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Your vagina is inhabited by both good bacteria such as lactobacilli and bad bacteria. Both of these help to maintain the pH balance down there, promoting the growth of good bacteria. However, this balance can be thrown off by unsafe sexual intercourse, douching, using scented products, etc. In such a situation, it is typically advised to eat specific foods that can support good vaginal health. One of the most recommended foods is probiotics.
Probiotics are good bacteria that can assist the body in eliminating toxins and killing harmful bacteria by producing natural antibiotics and can restore the balance of good bacteria. As a result, many medical professionals concur that probiotics are beneficial for both the vaginal and the digestive system.
However, according to a latest study, probiotics are inefficient in keeping your vaginal health in check.
Probiotics that include “good” bacteria are becoming more popular as a means of treating women with vaginal microbiota imbalances. However, a recent study from the Zealand University Hospital’s ReproHealth Research Consortium indicates that probiotics do not improve harmful vaginal flora when given vaginally to women daily for 10 days prior to fertility treatment. These women did not differ much from those taking a placebo.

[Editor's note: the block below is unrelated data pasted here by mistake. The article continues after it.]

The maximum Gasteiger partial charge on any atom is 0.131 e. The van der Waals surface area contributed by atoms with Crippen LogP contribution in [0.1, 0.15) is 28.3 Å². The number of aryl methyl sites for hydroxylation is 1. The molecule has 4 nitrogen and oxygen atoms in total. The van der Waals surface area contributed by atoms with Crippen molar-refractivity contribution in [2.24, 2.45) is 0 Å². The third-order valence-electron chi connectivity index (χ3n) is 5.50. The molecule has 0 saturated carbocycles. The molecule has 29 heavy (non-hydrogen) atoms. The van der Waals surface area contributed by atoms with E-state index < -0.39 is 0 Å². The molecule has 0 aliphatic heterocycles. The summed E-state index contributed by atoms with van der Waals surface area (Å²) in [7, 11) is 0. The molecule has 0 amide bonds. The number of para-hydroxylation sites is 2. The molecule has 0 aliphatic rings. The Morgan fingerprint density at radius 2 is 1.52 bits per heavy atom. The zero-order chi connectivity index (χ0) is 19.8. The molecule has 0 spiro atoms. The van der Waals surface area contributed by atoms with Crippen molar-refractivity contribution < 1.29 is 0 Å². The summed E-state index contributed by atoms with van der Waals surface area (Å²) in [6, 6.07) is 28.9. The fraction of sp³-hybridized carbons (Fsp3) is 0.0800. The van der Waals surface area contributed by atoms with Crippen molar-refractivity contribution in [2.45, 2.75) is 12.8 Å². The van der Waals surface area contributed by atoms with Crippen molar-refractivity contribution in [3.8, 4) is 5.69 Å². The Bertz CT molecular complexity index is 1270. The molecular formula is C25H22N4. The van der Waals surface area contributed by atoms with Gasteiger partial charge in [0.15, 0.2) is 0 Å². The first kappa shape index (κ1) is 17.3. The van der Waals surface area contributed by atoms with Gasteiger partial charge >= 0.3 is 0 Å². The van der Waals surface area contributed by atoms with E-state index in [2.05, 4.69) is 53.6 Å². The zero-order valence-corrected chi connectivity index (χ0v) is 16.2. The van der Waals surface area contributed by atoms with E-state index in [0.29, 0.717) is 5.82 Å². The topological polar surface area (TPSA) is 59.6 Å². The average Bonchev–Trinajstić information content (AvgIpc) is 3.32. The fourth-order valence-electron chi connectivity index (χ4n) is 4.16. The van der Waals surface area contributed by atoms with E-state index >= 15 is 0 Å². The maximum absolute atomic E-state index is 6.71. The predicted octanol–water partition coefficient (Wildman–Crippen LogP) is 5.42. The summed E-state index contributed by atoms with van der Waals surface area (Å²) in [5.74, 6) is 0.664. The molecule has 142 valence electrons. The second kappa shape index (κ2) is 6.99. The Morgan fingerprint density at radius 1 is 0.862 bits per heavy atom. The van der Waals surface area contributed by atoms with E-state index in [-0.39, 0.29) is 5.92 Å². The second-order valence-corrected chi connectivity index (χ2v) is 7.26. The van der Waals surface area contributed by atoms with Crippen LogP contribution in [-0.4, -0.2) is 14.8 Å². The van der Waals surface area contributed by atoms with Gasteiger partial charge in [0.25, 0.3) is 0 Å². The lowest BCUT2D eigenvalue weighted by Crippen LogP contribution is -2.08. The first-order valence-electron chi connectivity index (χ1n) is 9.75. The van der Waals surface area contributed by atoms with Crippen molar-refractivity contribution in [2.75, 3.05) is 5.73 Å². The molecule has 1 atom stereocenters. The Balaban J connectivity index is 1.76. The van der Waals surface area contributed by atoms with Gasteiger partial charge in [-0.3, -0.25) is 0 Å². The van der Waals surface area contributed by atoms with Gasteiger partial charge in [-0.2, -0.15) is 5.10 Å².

We’re saying this because, regardless of whether they (the women in this study) continued to take probiotics or not, symptoms improved in more than a third (34 percent) of all trial participants after one to three months. That’s why, for patients with a “unfavourable” vaginal microbiome, the authors speculate that delaying reproductive treatment until a normal balance is reached may be useful.
Principal investigator Ida Engberg Jepsen said, “The ‘spontaneous’ improvement rate observed among patients may provide grounds for a change in approach towards IVF timing.” She added, “The specific vaginal probiotic tested in this study had no effect on the favorability of the vaginal microbiome before IVF. That’s why further research is needed. But probiotics, in general, should not yet be discounted.”
“While it is a well-known fact that probiotics can be beneficial for gut health and digestive issues by aiding the growth of good bacteria, the same cannot be said for the vagina,” says Deepti Lokeshappa, Msc food science and nutrition, Senior Consultant-Clinical Nutritionist, Motherhood Hospitals, Bengaluru.
There is almost no conclusive evidence that probiotics improve vaginal health. There are, however, many probiotic products in the market that claim to improve healthy bacteria in the vagina, but they should be viewed with a dose of skepticism. In case you are suffering from any vaginal issues, the best course would be to seek the help of a medical professional instead of going for probiotics.
To treat issues related to vaginal health, women should seek treatment from their doctor, who may recommend appropriate antibiotics or antifungal treatments, suggests Lokeshappa.